Accountants tap into funding for apprentices
A North Tyneside accountancy firm is finding that apprenticeships add-up for them as they recruit two new trainees, with support from a government grant.
Sadler Joyce, based in Whitley Bay, took advantage of £1,500 of funding to take on accounting apprentice, Emma Savage. And they were so pleased with the impact Emma had on the business that they then recruited 20-year-old apprentice, John Scott.
Both apprentices were recruited and are being trained by Gateshead and Chester-le-Street based Access Training.
Sadler Joyce has been trading since 1993 and provides accountancy services for mainly small and medium sized firms.
Emma, 24, from Benton, was unsure what to do after completing A Levels and a BTEC. She had had a number of casual jobs in bars and supermarkets before deciding she wanted a job with professional qualifications and prospects.
Emma is now working towards an IAB qualification in bookkeeping and hopes to progress onto accounting technician qualifications. She provides support for payroll and bookkeeping.
John, from Battle Hill in North Tyneside, completed three years at college before opting to apply for an apprenticeship so he could earn whilst gaining qualifications. John is working towards a Level 2 apprenticeship in business administration and has an office support role at the firm.
Partner at Sadler Joyce, Ron Joyce, said: “We had a need for support and had worked with a couple of training providers before we came across Access. We found that Access supplied us with candidates that were head-and-shoulders above the previous potential apprentices we had been introduced to. We were so delighted with Emma and how she benefited the business that we decided to recruit another apprentice and John, too, is proving to be an asset.”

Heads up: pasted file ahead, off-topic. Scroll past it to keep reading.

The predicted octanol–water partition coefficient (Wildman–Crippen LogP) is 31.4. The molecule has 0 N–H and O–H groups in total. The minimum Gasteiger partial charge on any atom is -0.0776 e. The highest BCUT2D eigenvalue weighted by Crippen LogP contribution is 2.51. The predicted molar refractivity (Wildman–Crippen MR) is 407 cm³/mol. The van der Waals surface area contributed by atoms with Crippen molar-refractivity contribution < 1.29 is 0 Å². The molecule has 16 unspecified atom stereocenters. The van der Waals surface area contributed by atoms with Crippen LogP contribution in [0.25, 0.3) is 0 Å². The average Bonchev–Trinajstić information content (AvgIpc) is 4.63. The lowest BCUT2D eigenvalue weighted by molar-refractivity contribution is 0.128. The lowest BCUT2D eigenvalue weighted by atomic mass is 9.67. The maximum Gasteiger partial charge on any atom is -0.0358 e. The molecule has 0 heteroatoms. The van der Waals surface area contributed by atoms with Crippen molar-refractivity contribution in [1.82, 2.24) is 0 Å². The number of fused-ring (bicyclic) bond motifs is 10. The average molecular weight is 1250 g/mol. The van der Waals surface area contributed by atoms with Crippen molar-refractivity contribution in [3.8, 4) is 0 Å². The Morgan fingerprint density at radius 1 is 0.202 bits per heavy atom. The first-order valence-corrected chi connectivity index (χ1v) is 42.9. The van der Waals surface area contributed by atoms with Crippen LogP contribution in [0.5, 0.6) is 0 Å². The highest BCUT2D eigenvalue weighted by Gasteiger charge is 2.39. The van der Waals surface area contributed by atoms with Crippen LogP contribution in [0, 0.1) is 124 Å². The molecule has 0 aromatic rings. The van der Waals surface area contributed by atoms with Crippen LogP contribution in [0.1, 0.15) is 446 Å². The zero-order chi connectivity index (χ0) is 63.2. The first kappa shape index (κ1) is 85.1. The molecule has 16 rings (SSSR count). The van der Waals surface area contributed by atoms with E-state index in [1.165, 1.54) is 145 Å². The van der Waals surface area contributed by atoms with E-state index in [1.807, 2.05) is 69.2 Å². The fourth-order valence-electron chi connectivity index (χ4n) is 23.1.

Emma said: “I had the option to go to university but I didn’t want to be burdened with debt and the jobs market is so difficult right now. So I started applying for apprenticeships but I was still unsure about exactly what type of career I wanted. But as I went through the interview process I got to speak to a range of employers and talking to them helped me decide.
“I’m finding my apprenticeship very enjoyable and it’s great to know that I’m finally going somewhere, career-wise.”
The bookkeeping apprenticeship gives apprentices the skills to accurately record business transactions using both manual and computerised techniques
The government has a pot of money available to support small to medium sized enterprises that wish to take on a 16-24 year old apprentice. To be eligible for the grant an organisation must have less than 1,000 employees and must not have employed an apprentice within the last year.
Managing director, Access Training, Malcolm Armstrong, said: “Any additional funding that helps businesses grow and gives young people work opportunities is welcome.
“Since the introduction of higher university fees we have seen the calibre of applicants for our apprenticeships get higher and higher, many of our apprentices now have A Levels and higher qualifications. We are matching very capable, ambitious young people to apprenticeship vacancies in companies across the north east.”
Access Training is an award winning work based learning provider with offices in Gateshead and Chester-le-Street.
This was posted in Bdaily's Members' News section by Jill Farmer (Dobson) .
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